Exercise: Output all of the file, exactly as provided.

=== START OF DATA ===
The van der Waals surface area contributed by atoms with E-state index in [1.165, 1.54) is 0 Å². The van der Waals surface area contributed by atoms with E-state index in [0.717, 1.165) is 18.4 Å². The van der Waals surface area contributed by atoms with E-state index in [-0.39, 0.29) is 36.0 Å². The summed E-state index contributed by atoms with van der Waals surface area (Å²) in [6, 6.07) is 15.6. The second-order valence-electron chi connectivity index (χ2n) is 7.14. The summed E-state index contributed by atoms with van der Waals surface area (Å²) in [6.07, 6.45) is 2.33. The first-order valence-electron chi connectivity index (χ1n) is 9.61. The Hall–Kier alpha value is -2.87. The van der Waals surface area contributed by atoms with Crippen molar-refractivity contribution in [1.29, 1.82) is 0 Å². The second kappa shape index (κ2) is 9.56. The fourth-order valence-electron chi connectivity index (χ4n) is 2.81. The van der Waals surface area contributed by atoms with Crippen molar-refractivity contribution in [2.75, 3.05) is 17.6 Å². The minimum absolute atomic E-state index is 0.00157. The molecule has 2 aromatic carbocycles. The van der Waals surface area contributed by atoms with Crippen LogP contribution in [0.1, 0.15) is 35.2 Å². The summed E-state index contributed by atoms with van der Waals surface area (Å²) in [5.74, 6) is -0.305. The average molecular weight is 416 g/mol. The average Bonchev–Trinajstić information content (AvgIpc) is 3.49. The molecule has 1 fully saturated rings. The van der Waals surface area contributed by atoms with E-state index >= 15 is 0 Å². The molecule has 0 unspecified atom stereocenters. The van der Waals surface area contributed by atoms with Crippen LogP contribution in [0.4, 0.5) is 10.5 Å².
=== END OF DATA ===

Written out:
The van der Waals surface area contributed by atoms with E-state index in [1.165, 1.54) is 0 Å². The van der Waals surface area contributed by atoms with E-state index in [0.717, 1.165) is 18.4 Å². The van der Waals surface area contributed by atoms with E-state index in [-0.39, 0.29) is 36.0 Å². The summed E-state index contributed by atoms with van der Waals surface area (Å²) in [6, 6.07) is 15.6. The second-order valence-electron chi connectivity index (χ2n) is 7.14. The summed E-state index contributed by atoms with van der Waals surface area (Å²) in [6.07, 6.45) is 2.33. The first-order valence-electron chi connectivity index (χ1n) is 9.61. The Hall–Kier alpha value is -2.87. The van der Waals surface area contributed by atoms with Crippen molar-refractivity contribution in [1.29, 1.82) is 0 Å². The second kappa shape index (κ2) is 9.56. The fourth-order valence-electron chi connectivity index (χ4n) is 2.81. The van der Waals surface area contributed by atoms with Crippen molar-refractivity contribution in [2.75, 3.05) is 17.6 Å². The minimum absolute atomic E-state index is 0.00157. The molecule has 2 aromatic carbocycles. The van der Waals surface area contributed by atoms with Crippen LogP contribution in [0.1, 0.15) is 35.2 Å². The summed E-state index contributed by atoms with van der Waals surface area (Å²) in [5.74, 6) is -0.305. The average molecular weight is 416 g/mol. The average Bonchev–Trinajstić information content (AvgIpc) is 3.49. The molecule has 1 fully saturated rings. The van der Waals surface area contributed by atoms with E-state index >= 15 is 0 Å². The molecule has 0 unspecified atom stereocenters. The van der Waals surface area contributed by atoms with Crippen LogP contribution in [0.4, 0.5) is 10.5 Å².